Well, yes and no. Metal does not ‘peel back’ like rubber does. Instead, you have to construct a metal mould using ‘building blocks’ to get the desired model. The real question is, how many metal moulds do you need a year? If your answer is not that many, you may want to outsource the job to a company specializing in this area. I wish all of us were selling thousands of one design. We would all be driving better cars.

Let’s look at the pros for adding a milling system to your jewellery store. First, it can be very inexpensive to run—wax costs pennies and optional extended warranties are reasonably priced. Second, wax can be recycled at low temperatures and can be easy to cast. In addition to being great for anything requiring text like school rings, as well as flat objects, bangles, and belt buckles, mills can also produce very smooth surfaces, which also makes it easier for cleaning up platinum casting.

With the pros, come the cons. Milling machines can cut only one design at a time, unless they are cutting flat items that can be grouped together or bands on a tube of wax. Some mills do not hollow out, which means the operator may have to cut the design in several parts to clear away excess wax.*

If you have a bench jeweller on staff, the mill may be right for you, as he or she can touch up the wax piece before casting. This allows you to spend less time creating the fine details in CAD, saving hours of computer time.

One very important point about purchasing a mill. Milling machines require a tool path called ‘G-code.’ Some companies offer a complete package at a higher cost that includes CAD software, an automatic G-code generator, and a mill. Although you can purchase these components for less from separate companies, you may have to contact them individually to diagnose a problem and fix it.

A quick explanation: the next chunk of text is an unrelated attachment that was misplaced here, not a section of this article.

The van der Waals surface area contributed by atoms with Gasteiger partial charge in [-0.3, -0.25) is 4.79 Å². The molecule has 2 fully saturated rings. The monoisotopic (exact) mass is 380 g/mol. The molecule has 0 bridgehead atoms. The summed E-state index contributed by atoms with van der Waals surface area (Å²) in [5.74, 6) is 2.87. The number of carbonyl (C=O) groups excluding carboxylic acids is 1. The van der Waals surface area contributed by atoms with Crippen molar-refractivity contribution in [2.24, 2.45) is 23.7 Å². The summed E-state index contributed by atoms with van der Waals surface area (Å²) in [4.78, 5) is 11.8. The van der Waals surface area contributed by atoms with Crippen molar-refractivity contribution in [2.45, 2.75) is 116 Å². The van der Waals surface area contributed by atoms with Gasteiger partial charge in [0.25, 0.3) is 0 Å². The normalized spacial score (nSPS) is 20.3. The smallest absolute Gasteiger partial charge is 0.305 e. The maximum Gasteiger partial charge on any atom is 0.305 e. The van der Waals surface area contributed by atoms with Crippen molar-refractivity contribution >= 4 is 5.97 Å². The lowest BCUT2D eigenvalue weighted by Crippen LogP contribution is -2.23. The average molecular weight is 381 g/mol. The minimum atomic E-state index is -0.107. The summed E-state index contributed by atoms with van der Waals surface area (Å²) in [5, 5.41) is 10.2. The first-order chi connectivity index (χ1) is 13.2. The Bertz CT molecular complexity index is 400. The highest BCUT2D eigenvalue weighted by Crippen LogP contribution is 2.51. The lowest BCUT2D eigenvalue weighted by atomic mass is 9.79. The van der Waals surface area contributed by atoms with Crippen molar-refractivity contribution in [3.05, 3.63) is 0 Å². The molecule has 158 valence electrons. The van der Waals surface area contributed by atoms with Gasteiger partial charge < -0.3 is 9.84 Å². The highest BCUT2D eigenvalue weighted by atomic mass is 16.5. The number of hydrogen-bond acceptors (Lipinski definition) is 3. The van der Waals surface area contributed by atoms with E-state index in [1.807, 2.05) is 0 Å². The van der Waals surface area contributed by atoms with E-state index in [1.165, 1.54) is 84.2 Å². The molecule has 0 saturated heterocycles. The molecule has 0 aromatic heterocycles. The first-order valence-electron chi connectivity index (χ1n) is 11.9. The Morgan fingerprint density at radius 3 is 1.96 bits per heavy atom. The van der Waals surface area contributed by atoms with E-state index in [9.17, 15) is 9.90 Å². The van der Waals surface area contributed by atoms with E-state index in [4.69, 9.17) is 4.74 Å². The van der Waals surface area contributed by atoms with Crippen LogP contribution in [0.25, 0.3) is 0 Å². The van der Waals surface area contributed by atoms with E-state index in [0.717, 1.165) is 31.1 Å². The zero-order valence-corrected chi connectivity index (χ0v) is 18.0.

Read the fine print

If a milling machine is not suitable to your operation, you may want to consider a 3-D printer. As its name implies, this machine ‘prints’ the wax. The correct terminology for the process is stereo lithography or rapid prototyping (RP). Our industry often refers to a printer as a ‘grower,’ which is fitting, since the machine builds layers of wax one at a time using jets, lasers, or a projector. Compared to CNC, rapid prototyping is relatively new, although the technology has greatly improved in the short period it has been available. Smaller units introduced in the last year can range in price from $10,000 to $25,000.

What about resolution in a printed mould?

Resolution has always been a concern with RP machines. Jewellers require a finer surface than, say the car or toy industries. However, new resins combined with wax are helping to create smoother surfaces, along with smaller microns (i.e. thinner layers).

Rapid prototyping machines for fine jewellery production tend to cost around $18,000, but can be as much as $250,000 depending on volume. Most companies with two or more CAD operators would likely lean toward a larger-capacity machine, which starts at about $48,000 and can produce more than 15 items in a single build time. Smaller machines costing less than $25,000 can produce up to eight engagement rings at a time, which is suitable for a one-man operation. Bangles or large ‘rapper’ type pendants would need to be farmed out to a wax service centre. Build times range depending on the model’s height, although the type of printer you purchase is more of an influencing factor. Some printer companies have created machines with larger build platforms, but tend to run slower. On the other hand, some manufacturers have opted for smaller build areas with faster print capabilities.